Finally, this paper argues that a dialogue between science and the sacred, freed of misconceptions, will yield a clearer understanding of our emerging capacity to face the unknown and chaotic, to offer service to the world, and, by helping to address the problems around us, to be reinvigorated in our quest for inner and outer knowledge.

 

2002-061
DIALOGUE [IN THE TRADITION OF DAVID BOHM]: CAN SCIENCE AND THE SYSTEMS SCIENCES ALLOW FOR THE SACRED? CAN THE WISDOM TRADITION REALLY EMBRACE SCIENCE?
Charles Smith, Ph.D., Department of Management, Hofstra University, Hempstead, NY 11550, USA,
Email: c.h.smith@verizon.net
Using the dialogue method developed by Dr. David Bohm, we will share in an open dialogue on the issues related to the admission and embrace by science of the experience of the sacred, and the embrace of science by the wisdom tradition. Following Bohm's suggestion, the dialogue will be largely unstructured, using the principles of listening, suspending reaction, respecting and voicing in order to evoke deeper sharing in the realms of meaning and emerging insight. It is hoped that members of varied interests, both those disposed to the "spiritual perspective" and not, will attend.
If possible, this dialogue will be supplemented by a video showing of "A Chaotic Universe" from the series Art Meets Science in a Changing Economy, with Ilya Prigogine and other scientists, artists and spiritual leaders.

 

2002-063
CRITICAL SYSTEMS THINKING APPLIED TO RURAL TELECOMMUNICATIONS INFRASTRUCTURE PLANNING
T. N. Andrew1 and D. Petkov21, ML Sultan Technikon, Durban, P O Box 1334, Durban, 4000, South Africa,
E-mail: Theo@wpo.mlsultan.ac.za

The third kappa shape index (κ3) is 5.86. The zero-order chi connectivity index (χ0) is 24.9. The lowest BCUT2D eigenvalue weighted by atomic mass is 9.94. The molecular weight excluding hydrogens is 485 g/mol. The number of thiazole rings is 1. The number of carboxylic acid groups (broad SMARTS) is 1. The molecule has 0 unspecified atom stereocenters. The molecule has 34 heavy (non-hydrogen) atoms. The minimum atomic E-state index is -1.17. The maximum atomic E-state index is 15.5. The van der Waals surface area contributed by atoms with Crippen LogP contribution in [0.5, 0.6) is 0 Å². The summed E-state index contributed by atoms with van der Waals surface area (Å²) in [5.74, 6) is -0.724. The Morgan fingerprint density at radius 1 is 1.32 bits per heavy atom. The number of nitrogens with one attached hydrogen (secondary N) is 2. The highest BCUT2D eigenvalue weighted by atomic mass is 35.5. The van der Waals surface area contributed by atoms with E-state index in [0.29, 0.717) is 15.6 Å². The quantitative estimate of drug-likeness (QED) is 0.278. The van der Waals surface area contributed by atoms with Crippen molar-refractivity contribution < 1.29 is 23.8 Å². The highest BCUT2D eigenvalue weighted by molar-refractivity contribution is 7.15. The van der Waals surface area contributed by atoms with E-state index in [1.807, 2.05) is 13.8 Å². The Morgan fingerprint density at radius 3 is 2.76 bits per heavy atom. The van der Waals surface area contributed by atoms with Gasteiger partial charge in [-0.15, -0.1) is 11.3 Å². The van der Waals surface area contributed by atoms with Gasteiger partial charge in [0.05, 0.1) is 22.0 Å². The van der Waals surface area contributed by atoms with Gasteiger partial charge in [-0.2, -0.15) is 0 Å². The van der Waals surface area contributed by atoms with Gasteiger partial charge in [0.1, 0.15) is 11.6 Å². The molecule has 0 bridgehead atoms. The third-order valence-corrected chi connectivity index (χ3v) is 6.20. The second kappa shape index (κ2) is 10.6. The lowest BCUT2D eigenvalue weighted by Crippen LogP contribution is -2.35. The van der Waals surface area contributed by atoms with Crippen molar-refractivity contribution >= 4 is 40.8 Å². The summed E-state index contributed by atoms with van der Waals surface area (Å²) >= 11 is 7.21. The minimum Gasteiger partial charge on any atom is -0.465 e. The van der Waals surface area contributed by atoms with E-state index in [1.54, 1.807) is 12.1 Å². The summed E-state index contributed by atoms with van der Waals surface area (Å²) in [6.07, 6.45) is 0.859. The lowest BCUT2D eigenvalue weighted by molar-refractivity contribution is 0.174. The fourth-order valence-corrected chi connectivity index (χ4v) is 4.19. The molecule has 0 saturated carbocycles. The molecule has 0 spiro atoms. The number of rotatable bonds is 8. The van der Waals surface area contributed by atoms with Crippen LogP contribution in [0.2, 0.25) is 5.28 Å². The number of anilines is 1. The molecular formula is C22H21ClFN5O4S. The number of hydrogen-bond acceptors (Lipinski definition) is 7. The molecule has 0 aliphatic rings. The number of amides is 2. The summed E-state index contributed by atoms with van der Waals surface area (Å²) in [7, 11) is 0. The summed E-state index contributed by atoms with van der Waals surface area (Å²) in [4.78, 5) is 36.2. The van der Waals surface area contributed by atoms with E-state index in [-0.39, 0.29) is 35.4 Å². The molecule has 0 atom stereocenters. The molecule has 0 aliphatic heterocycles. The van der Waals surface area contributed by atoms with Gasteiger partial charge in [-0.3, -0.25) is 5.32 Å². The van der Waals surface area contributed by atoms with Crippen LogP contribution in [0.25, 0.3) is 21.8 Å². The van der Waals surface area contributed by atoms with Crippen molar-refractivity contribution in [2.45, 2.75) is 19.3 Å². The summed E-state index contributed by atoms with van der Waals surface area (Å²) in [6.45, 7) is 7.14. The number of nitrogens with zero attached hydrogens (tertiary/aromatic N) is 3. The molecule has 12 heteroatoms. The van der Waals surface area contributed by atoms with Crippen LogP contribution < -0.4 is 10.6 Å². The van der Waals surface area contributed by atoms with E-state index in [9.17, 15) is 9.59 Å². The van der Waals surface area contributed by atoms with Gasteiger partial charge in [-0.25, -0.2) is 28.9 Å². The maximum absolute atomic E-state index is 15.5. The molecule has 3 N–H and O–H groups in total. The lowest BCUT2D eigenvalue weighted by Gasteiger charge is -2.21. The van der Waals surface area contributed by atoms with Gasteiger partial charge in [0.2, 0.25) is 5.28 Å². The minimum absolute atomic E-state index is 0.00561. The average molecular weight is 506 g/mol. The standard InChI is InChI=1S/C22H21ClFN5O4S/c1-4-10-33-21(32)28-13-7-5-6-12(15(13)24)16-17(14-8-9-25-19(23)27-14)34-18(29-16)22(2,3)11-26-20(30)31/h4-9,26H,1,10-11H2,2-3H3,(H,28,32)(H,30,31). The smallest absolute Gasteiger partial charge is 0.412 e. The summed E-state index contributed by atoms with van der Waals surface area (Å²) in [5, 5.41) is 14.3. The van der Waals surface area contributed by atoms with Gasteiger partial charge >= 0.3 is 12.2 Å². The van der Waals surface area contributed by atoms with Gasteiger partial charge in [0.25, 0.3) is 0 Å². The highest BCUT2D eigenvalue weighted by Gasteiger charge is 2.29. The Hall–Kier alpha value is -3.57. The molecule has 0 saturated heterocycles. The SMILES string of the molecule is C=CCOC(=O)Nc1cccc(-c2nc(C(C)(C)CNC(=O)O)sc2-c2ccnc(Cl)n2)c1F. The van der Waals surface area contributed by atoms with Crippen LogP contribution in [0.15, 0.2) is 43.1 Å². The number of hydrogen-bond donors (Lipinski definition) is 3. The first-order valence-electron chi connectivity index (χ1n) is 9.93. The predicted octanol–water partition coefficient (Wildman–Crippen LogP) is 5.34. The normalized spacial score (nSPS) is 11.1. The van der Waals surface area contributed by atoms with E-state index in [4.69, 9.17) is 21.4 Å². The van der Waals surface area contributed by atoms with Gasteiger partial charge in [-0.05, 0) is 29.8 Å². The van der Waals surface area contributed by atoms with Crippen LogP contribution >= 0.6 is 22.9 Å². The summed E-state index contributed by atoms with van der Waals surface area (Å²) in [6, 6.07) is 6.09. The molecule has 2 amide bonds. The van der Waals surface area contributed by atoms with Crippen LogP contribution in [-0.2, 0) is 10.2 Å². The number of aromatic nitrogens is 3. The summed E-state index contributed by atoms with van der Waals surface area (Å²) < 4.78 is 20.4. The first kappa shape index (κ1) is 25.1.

2 University of Natal/Montclair State University, Private bag X1, Scottsville 3209, South Africa
E-mail:Petkov@comp.unp.ac.za
This paper discusses the application of critical systems thinking to the planning of rural telecommunications infrastructure. The Rural Telecommunications System is regarded as a complex sociotechnical system, and therefore the issues involved in the planning of telecommunications infrastructure for such a system are not just technological, but are often complex and 'messy', cutting across various aspects of the rural society, especially in developing countries. Critical systems thinking was found to be the most appropriate systems thinking approach that led to the development of a planning framework for rural telecommunications that caters for the diversity in the problem situation and interests of the various stakeholders. This paper provides the rationale for the use of critical systems thinking in the development of a planning framework for rural telecommunications infrastructure. Thereafter the development of a multimethodological planning framework that satisfies the fundamental commitments of critical systems thinking, such as critical awareness, emancipation, and methodological pluralism, is discussed. In particular, the justification for the mixing of interactive planning, interpretive structural modelling, and critical systems heuristics within the framework is presented. The paper will deal briefly with issues pertaining to paradigm incommensurability, and concludes with a validation of the planning framework.

 

2002-064
EPISTEMOLOGICAL PLURALISM: CROSS-CULTURAL MANAGEMENT CHALLENGES IN THE GLOBAL ECONOMY
David J. Richardson, School Management and Economics, Queen's University, Belfast.
PSC 78 Box 3866, APO AP 96326-3800 (USA)
The digital era of the information age allows the capability of a composite work force in a global enterprise to leverage corresponding global reservoirs of knowledge. However, while the culturally-driven epistemological diversity of a globalized work force can be a powerful corporate asset, it can also be a debilitating liability. The complexities posed by culturally diverse work environments of the globalized economy pose unique management challenges, requiring creative approaches for satisfaction. Management's challenge is to effectively leverage epistemological diversity. Successful use of epistemological pluralism can be a factor in generating environments conducive to knowledge creation, and in facilitating the ability for organizations to be capable of hypertransformation. Recognition of epistemological pluralism and its potential contributions provide a unique management challenge, which offers the potential of significant benefits. It is a challenge well suited to the use of critical systems methodologies; the critical systems approach is best suited to the cultural complexities of the global economy.